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Lucky choice turns up world-record prime.

As one of about 1,700 participants in the Great Internet Mersenne Prime Search (GIMPS), Gordon Spence had a choice of numbers to test. One of the numbers that he happened to pick turned out to be a record-breaking prime--the largest number yet identified that is evenly divisible only by itself and 1.

An information technology manager at Thorn Microwave Devices in Hayes, England, Spence used software written by computer programmer George Woltman of Orlando, Fla., to determine that [2.sup.2,171,221] - 1 is a prime number. If printed out, this 895,932-digit behemoth would fill 450 pages of a paperback book. It is more than twice as long as the previous record holder, found last November.

Remarkably, Spence used a modest Pentium-based desktop computer to find the record prime. It took 15 days of calculation to obtain the result, which was later verified independently on a supercomputer. Woltman, who organized GIMPS more than a year ago, announced the discovery last week.

The new champion is also the 36th Mersenne prime to be found. Expressed in the form [2.sup.p] - 1, where the exponent p is itself a prime, Mersenne numbers have characteristics that make it relatively easy to determine whether a candidate is a prime. All the Mersenne numbers having exponents smaller than 2,976,221 have not been checked, so another Mersenne prime may yet lurk between the present record holder and the previous largest prime.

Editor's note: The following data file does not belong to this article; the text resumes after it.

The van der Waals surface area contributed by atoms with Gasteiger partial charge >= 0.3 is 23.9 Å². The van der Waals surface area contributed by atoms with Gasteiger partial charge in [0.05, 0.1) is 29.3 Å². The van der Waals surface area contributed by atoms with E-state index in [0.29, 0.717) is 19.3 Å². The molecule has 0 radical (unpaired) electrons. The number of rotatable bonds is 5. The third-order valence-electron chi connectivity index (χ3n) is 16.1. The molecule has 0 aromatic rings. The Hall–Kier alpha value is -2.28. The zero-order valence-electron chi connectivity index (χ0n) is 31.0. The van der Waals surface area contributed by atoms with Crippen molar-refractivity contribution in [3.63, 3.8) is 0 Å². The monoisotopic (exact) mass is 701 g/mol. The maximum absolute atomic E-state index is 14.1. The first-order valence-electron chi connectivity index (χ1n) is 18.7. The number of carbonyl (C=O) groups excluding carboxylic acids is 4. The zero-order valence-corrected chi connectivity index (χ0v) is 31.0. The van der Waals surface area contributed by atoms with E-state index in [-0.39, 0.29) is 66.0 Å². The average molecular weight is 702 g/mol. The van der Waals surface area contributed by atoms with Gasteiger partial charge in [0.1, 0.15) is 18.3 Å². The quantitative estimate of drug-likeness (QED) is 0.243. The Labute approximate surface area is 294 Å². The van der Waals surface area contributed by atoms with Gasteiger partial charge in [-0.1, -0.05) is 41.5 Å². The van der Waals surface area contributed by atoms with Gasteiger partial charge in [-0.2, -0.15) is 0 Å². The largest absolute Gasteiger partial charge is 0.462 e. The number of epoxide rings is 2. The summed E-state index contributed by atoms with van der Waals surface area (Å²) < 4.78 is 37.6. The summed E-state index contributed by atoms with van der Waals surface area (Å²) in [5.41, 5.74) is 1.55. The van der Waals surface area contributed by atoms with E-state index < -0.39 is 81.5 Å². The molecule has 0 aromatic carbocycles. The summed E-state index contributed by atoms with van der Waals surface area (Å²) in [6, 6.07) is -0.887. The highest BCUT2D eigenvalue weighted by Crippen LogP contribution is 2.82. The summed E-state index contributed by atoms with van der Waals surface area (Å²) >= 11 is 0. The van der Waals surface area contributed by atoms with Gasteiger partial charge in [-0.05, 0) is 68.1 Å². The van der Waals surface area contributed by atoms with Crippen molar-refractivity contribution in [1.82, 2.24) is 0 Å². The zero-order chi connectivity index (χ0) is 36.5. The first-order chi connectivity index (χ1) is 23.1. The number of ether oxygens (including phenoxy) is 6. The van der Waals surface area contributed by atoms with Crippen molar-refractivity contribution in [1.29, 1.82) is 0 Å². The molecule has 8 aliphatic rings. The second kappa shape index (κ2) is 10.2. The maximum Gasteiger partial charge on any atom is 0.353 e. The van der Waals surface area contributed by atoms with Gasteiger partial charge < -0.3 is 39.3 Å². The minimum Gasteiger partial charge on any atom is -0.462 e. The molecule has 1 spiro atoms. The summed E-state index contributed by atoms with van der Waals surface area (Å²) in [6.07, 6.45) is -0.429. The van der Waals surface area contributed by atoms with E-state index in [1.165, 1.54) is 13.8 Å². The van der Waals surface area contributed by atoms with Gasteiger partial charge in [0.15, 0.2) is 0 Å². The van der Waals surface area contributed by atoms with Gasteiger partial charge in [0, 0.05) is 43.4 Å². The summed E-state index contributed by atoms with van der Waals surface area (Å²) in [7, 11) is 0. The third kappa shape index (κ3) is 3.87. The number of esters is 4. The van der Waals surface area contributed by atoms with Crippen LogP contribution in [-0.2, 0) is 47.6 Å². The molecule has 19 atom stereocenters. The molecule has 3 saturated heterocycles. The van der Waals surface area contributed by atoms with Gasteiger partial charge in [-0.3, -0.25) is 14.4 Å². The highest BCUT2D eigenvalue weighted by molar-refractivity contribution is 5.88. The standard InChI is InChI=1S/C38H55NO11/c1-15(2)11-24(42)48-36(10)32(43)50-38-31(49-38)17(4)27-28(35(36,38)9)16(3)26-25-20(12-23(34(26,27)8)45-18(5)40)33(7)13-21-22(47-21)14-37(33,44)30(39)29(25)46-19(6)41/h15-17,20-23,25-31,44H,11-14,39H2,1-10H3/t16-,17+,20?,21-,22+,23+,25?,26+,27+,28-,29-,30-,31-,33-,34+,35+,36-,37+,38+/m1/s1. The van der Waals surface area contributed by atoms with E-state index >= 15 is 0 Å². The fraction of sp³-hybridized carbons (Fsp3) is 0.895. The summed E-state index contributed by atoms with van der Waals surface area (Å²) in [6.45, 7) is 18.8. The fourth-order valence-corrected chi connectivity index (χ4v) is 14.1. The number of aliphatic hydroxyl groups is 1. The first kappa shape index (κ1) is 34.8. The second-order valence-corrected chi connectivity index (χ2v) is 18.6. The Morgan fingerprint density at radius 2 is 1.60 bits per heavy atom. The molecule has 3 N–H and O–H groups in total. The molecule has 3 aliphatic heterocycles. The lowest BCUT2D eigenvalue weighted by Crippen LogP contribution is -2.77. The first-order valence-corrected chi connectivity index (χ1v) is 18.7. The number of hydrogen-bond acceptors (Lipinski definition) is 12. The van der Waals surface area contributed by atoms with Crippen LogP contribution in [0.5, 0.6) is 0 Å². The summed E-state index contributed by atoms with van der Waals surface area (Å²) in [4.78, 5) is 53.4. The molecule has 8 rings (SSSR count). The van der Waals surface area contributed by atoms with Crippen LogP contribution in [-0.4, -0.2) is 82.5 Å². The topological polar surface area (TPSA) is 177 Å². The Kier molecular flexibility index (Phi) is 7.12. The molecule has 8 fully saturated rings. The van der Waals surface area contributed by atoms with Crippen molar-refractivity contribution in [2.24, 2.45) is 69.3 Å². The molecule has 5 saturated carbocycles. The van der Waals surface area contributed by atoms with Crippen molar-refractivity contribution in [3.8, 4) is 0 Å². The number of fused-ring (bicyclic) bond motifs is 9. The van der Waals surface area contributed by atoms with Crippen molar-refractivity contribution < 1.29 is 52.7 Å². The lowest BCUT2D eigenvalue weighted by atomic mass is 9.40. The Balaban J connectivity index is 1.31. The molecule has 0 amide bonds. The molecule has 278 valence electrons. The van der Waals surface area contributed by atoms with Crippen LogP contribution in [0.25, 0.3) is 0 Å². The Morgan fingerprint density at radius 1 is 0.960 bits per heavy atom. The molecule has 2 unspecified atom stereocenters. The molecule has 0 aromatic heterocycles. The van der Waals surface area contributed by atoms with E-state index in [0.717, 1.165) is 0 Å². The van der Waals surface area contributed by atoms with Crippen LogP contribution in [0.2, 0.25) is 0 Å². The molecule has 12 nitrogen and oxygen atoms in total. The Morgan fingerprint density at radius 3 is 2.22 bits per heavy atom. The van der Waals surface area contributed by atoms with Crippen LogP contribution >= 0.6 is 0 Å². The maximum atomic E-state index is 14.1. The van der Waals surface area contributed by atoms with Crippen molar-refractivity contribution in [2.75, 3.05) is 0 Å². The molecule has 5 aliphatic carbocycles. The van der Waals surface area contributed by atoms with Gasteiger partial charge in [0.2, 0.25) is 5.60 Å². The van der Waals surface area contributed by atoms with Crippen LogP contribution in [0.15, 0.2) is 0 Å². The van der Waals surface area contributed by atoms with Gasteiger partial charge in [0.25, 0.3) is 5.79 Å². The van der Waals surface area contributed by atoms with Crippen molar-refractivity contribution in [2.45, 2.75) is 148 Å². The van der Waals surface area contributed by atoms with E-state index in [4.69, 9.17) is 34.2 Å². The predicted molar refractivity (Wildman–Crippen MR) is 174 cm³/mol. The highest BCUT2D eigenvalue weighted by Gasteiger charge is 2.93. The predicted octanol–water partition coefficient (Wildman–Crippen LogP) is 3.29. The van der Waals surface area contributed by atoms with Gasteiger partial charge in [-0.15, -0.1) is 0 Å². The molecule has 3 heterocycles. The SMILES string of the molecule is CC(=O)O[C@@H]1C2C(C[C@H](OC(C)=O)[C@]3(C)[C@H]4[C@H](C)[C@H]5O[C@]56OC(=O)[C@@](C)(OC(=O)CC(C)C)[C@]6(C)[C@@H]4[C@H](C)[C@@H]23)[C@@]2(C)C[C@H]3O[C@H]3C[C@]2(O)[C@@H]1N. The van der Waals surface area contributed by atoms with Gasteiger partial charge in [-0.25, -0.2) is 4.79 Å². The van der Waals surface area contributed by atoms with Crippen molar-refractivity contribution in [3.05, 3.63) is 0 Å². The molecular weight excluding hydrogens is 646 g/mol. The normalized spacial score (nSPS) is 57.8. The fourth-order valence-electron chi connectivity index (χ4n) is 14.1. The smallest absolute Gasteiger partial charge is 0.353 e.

Aside from offering the thrill of holding a world record, however briefly, searches for huge primes have led to improved methods of multiplying large numbers, an operation crucial in many scientific and engineering applications. The Intel Corp. in Santa Clara, Calif., uses a modified version of Woltman's program to help detect manufacturing defects in its Pentium chips.

Because a program for testing primes constantly uses key parts of a microprocessor and stores and retrieves huge amounts of data, the chips can generate a greater than normal amount of heat, which sometimes causes failures. Roughly 2 to 4 percent of all machines used in the GIMPS project run into problems, Woltman says.

There are more Mersenne primes to be found, Woltman notes. Anyone with a reasonably powerful computer can join the hunt (

"If we could use all the computing power that was wasted on screen savers, we could move a lot further forward," adds mathematician Chris K. Caldwell of the University of Tennessee at Martin.
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Title Annotation:Gordon Spence discovers 36th Mersenne prime at Great Internet Mersenne Prime Search
Author:Petersin, Ivars
Publication:Science News
Article Type:Brief Article
Date:Sep 13, 1997
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